Although Bill Bucklew of Wilmette, Illinois, suspected he might have Parkinson’s, the diagnosis in early 2012 still felt like “a punch in the chest.” But this 43-year-old adventure athlete wasn’t knocked down for long. He immediately took action to make an impact on the disease — by volunteering for clinical research and raising funds to find a cure.
A few years prior, Bill noticed stiffness in his legs while running. His doctor diagnosed him with sciatica and prescribed physical therapy. As his symptoms continued to worsen, Bill began looking for answers elsewhere. A friend pursuing graduate work in Parkinson’s research recommended he see a movement disorders specialist.
Bill went to Northwestern University, where he saw Tanya Simuni, MD, who confirmed his PD diagnosis. But she also presented him with an opportunity to do something about it. As a newly diagnosed patient not yet taking any medications, Bill was eligible to take part in the Parkinson’s Progression Markers Initiative (PPMI), the landmark biomarkers study sponsored by The Michael J. Fox Foundation.
Having never participated in clinical research, Bill had a few reservations about joining this five-year study. He also jokes he’s a “big baby” when it comes to needles, so he was nervous to have his blood and spinal fluid drawn. Within three weeks of his diagnosis, however, he decided the potential long-term good far outweighed any temporary discomfort he might experience. He says, “We all want answers in how the disease progresses. If there’s something I can do to help figure this out, I’m in.”
His experience in PPMI has been seamless so far. Along the way, he’s learned a lot about the disease and its symptoms. Prior to the study’s smell test, he wasn’t aware his sense of smell had been affected. Bill has also found the volume of research being conducted in Parkinson’s to be very encouraging. “It gives me hope for what I’ll see in my own lifetime,” he says. The first in his family to be diagnosed, Bill thinks his father may have Parkinson’s, too, and possibly his late grandfather. Bill’s father has already scheduled an appointment with a specialist to see if he has PD.
While clinical research is a new avenue for Bill, competing in extreme athletic events is not. Last March, he decided to take on his most challenging race yet: the Wisconsin Ironman in Madison. To raise awareness and research dollars that could help patients like him, he joined Team Fox and set a $1,500 fundraising goal. With less than six months to go, he had to prepare himself to swim 4224 yards, bike 112 miles and run 26.2 miles. His training schedule was beyond rigorous. “I’d get up at 5 to ride 20-25 miles on my bike. Then at lunch, I’d go to the gym to run or swim. On the weekend, I’d go on long rides or runs,” he says.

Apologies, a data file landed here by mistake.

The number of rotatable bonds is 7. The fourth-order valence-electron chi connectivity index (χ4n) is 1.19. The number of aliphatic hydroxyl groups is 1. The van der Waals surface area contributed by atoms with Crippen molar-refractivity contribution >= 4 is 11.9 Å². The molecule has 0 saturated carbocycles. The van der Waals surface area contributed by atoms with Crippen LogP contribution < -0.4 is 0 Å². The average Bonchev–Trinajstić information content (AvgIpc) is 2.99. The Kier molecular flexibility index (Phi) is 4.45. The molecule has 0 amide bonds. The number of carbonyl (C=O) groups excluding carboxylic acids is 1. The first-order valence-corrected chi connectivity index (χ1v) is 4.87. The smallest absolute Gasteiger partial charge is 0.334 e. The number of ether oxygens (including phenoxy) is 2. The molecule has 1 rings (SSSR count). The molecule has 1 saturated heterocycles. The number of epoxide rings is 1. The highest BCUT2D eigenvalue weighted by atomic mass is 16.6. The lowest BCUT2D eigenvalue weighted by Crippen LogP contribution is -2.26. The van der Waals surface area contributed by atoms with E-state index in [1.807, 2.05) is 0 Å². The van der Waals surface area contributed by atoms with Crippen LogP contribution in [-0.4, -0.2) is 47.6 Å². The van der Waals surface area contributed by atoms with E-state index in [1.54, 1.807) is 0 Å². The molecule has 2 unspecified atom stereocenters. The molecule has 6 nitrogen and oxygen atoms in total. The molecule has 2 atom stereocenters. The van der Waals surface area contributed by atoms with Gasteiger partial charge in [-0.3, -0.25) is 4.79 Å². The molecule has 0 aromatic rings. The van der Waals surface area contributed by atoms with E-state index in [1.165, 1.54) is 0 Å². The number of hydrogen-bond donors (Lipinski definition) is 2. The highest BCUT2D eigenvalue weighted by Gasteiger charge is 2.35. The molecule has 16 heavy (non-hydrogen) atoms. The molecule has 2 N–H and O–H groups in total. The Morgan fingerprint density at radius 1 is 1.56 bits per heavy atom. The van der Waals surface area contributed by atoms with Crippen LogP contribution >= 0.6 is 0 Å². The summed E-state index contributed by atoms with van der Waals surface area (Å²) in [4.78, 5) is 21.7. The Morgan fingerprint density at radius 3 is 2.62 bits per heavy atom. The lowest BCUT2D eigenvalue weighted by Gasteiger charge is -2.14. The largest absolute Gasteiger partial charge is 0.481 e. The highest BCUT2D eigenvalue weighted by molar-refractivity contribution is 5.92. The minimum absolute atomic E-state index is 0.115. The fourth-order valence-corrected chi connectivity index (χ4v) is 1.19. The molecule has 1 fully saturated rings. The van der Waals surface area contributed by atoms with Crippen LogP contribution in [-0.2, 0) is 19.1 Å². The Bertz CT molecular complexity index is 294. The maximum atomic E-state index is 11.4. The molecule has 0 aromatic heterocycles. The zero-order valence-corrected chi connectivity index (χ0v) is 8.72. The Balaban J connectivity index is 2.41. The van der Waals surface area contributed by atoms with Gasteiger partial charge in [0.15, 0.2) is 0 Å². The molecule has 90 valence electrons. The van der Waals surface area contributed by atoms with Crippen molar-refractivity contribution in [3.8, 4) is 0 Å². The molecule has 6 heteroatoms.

Running was the hardest, but he found swimming and biking to be especially helpful in managing his PD. He says he felt his symptoms actually diminished during his training. He had competed in other triathlons before, and even climbed Mt. Rainier in 2007. But there’s nothing like the Ironman. Bill admits, “I was concerned if I could finish.”
On September 9, he proved that he could do it, Parkinson’s or not. He crossed the finish line in 14 hours, 49 minutes and 18 seconds. “It was a long day,” he says, “but I felt great during the race. It was an unbelievable experience.” He was also proud to beat his fundraising goal, generating over $3,500 for MJFF. Thanks to the Brin Wojcicki Challenge, every dollar he raises will be matched dollar for dollar.
Impressed by his feat, a local paper recently picked up Bill’s story. While those close to him knew of his PD, he hadn’t told everyone yet. He says, “In a way, the article made it easier to share with people. I was worried they might feel sorry for me.” In reality, they had the opposite reaction. Bill explains, “People have said, ‘If he can do the Ironman with PD, I can do something, too.’”
Bill is inspired to do more. He’s already thinking about his next Team Fox event, which might be the 2013 Ironman World Championship — if he gets in. “Through PPMI and Team Fox, I want to do my part. By getting involved and being proactive, I know I’m helping myself — and others for the future.”